Further improvements have been made in the shape of a Social Club that contains a modern tea room, as well as offering darts and pool over a pint of Hardy & Hanson's best bitter, as an alternative to the action on the pitch. This green painted wooden construction occupies a third of the Noel Street End of the ground. It is a porter cabin style building which has been given a lick of paint and bears a sign on the side proclaiming 'This is Kimberley Town', an Anfield-eque warning to opposing players. The sign also bears the Club emblem, a stag. The nickname of the Club, and the naming of the ground, derives from a venue just a few yards up the path onto Nottingham Road. Here you will find the historic half timbered Stag Inn public house, which has been serving up Kimberley's finest ales to the locals since 1737. Also located at  the Noel Street End you'll find an unusual shaped changing room with a high triangular roof. This was refurbished in 2005 in order to meet Northern Counties East League standards, a measure of the Club's ambitions. 

In front of these changing rooms is the Stag Ground's only covered stand. This is a flat based cantilevered stand which can provide cover for up to 250 spectators. Adorning the fascia of the stand is a sign again spelling out the name of the Club.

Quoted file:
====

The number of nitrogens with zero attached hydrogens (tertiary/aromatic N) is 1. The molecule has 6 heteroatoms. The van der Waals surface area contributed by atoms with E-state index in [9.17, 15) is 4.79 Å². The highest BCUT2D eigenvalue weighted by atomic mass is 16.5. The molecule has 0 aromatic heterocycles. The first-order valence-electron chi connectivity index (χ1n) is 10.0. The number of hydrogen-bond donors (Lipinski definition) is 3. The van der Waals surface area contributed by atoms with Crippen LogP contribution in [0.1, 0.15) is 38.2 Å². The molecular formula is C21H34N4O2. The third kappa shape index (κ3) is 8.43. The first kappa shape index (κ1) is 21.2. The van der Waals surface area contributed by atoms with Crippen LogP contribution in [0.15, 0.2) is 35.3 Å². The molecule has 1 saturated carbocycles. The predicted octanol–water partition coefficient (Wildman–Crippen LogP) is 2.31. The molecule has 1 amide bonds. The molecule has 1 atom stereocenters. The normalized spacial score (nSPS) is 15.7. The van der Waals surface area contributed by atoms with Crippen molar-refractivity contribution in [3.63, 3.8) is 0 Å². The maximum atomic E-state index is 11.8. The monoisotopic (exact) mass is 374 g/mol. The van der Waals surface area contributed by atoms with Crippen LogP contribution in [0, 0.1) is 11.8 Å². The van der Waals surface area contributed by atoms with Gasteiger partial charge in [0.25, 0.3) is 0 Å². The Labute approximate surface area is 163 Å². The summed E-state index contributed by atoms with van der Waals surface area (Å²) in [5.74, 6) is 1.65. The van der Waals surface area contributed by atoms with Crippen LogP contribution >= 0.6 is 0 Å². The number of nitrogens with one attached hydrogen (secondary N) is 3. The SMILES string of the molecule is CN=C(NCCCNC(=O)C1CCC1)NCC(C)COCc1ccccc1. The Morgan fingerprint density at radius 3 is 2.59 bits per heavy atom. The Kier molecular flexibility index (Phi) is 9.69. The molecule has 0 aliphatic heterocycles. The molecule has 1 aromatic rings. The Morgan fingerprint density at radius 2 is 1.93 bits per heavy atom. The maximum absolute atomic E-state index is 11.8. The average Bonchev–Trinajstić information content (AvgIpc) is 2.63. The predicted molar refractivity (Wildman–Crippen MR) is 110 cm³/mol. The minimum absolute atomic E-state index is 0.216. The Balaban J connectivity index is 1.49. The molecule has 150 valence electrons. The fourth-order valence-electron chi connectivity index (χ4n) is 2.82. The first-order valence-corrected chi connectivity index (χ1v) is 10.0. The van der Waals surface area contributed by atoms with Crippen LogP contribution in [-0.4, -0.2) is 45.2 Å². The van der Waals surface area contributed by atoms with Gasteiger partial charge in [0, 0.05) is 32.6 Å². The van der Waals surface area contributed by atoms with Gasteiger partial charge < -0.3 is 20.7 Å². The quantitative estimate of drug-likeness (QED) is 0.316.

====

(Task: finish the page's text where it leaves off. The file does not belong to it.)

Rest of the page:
On the half way line, directly facing each other, are the two dugouts. Traditionally built in breeze block and painted white, they both identically offer a fairly wide birth, if not the height, for those warming the bench. The pitch is surrounded by a blue tubular barrier held aloft by permanent white concrete posts. The shape of one or two of these steel tubes look rather dented, hopefully not having been in contact with an unfortunate footballer. Maintaining the general colour code are the blue and white of goal nets.

It is interesting to note that The Stags Ground was the opening venue for a world record in 2004, when it hosted the first of six matches in the space of 24 hours between The Stags and Rainworth Miners Welfare.

On a less positive note, in vast contrast to the unpleasant aroma one might experience at Carlton or Gedling Town, you may well find at the Stag Ground that, with a westerly wind, the air is full of the sweet scent of barley & hops. This can be attributed to the nearby Hardy & Hanson Brewery, Kimberley's famous independent ale producer whose origins date back to 1832.

Future Plans

The Stags are looking to bring the ground up to level 6 standards. This will require the provision of a walk way and a stand. which the club are looking into potential finance for the project. Stags are also aiming to expand the club by bringing local youth teams under their wing.


Additional Photography



         Click on a thumbnail to view a full size picture.

Christopher Rooney  - permission required for photo & text usage